Support on how to use pacdiff

Since there seems to be more than me not knowing about pacdiff and the necessity to use it,
I thought it would be good to start a new thread asking for assistance so others like me who has problems with this can read as well.

I bit of a “pacdiff for dummies” so to say.

I just got an update on my computer and using pacdiff tells me there is a change to my sudoers file.

pacdiff -o

I happen to know that I have a few lines added at the end setting nano as the default editor.

If I run pacdiff -s I get a few choices. (-s so if needed, sudo credentials can be used to edit files)

pacdiff -s 
==> pacnew file found for /etc/sudoers
:: (V)iew, (M)erge, (S)kip, (R)emove pacnew, (O)verwrite with pacnew, (Q)uit: [v/m/s/r/o/q]

I want to first see the differences so I choose v as in view.

I am no vim user, but the arrow keys lets me scroll, but not the full file even though I know its way longer, but I DO se differences in what is shown on the screen. Does that mean that those are the only changes that will be made?
The left side is called pacnew, so I’m guessing these are the changes that will be made to the old file on the right?

I can not get copy paste to work with vim, I searched for how to do it but it It seems I have to learn vim completely to do that, so you have to go with a screenshot here, sorry. (as you can see I managed to “yank” them, but cant seem to figure out how to paste them here)

The blue text I get, that gets added, but what is the brown line about?

I know I can then press :qa to exit vim and I get back to the choices in pacdiff.
Since I have changes made (even though I could not see them in pacdiff) should I just merge the file?

Please talk to me like the complete noob I am. :hearts: :hearts:

Extra question:
If I don’t do anything (ie do not run pacdiff), does that mean no changes will ever be made, because I have never done this before. :open_mouth:
And I miiiight have done a stupid thing earlier, but I have backups (timeshift snapshots), so I can revert and redo everything if needed.

It was gone over more than a few times in the announcements thread …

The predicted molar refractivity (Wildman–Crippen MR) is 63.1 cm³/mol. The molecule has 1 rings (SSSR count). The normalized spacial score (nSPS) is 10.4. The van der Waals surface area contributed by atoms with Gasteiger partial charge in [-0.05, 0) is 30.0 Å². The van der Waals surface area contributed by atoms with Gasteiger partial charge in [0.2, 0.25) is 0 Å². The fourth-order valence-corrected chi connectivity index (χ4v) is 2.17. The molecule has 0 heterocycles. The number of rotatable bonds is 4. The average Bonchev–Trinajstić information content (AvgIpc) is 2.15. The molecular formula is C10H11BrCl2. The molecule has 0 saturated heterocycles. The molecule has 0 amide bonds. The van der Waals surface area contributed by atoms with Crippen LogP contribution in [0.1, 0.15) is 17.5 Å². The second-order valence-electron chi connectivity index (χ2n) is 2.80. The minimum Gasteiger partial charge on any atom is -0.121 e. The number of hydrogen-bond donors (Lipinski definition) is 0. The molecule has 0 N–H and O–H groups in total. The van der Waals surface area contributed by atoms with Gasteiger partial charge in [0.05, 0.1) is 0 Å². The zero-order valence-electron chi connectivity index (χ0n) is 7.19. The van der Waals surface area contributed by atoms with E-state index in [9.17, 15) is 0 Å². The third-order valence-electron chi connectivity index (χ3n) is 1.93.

Many people prefer something other than vim … Meld seems to be among the most preferred, and its what I use.

So … if you have meld you probably want to set it as DIFFPROG, but if unset you can still use in a single instance as usual:

DIFFPROG=meld pacdiff -s

Meld is much more intuitive, and unlike many others (kdiff3, etc) it allows for editing in place.

As to whats being shown … maybe there is some confusion here…
All its presenting are the 2 files.
You may, depending on your utility, also edit them in that view.
pacdiff also does all of this on temporary files … it does not apply changes until you save.
(this is also noticeable if you opened without the -s flag … you will be able to view, but not save)
Besides that temp nicety they function just like having the text files open.
When you are done editing (such as by merging in new lines or removing some), save and exit.
pacdiff will prompt you for the same pacnew as it still exist.
As you have just inspected the changes and made the ones you need … you can then hit r to remove the pacnew … and move on.

Thats usually the way you would handle it.
-pacdiff opens …
-view (and edit) the respective file X and X.pacnew
-remove X.pacnew
-next prompt for Y.pacnew or exit

Ok, I kinda wanted a crashcourse of vim JUST for this small instance. :frowning:
If you don’t have access to your desktop (for meld) f ex It could be nice with a crash-course with how to use it.

You mean “V” here right?

What would be the difference between using the merge option and editing myself (except for me not actually seeing with my own eyes what is changed) if I accept all changes?

Me, and it seems quite a few more than me has never used pacdiff before the removal of the community repository, and now this.
Does that mean I have lost quite a few changes somehow or are these the first 2 in about a year because these 2 are the only ones I got prompted by.

Phew, your answer told me that I did NOT make a mistake before, since each diff should prompt me. :slight_smile:

Sorry, I dont think I am able to give a vim crash course.
This might be an OK one though:

No, Y … as in X,Y,Z … in the example you had just removed X.pacnew … and you would move on to Y.pacnew if it exists.

Merge will automatically clobber the existing file with the changes it thinks are provided by the pacnew.
This is not often desirable … and trust in it may be akin to religious preference.
Personally … I would not ever use the merge function.

If pacdiff only reports 2 pacnews(or pacsaves or pacorigs) then thats all your system has generated … save some scenario where they were removed in the interim.

I think theres only been a few I’ve noticed in 2023, but it would be hard to guess at the real number.
And of course … it is entirely system-dependent … I have modified makepkg.conf … so whenever it gets an update I am faced with a pacnew.

Yeah, I kinda figured that much, I have started that darn tutorial so many times and every time I just quit after a few minutes thinking “I do this later”, and later never comes. But I DO get that it’s not really something you can explain in a few lines, just thought I ask anyway.

Oh, I see, I thought you meant “view or quit” next file, witch is what you mean but… yeah, I get it…

Hint taken. Always manually it is.

Ok, I interpret that as they are not THAT usual unless I do changes in a crapload of configuration files on my system.

I think that covers all.

Thank you for your time!

If you still think you could expand on vim

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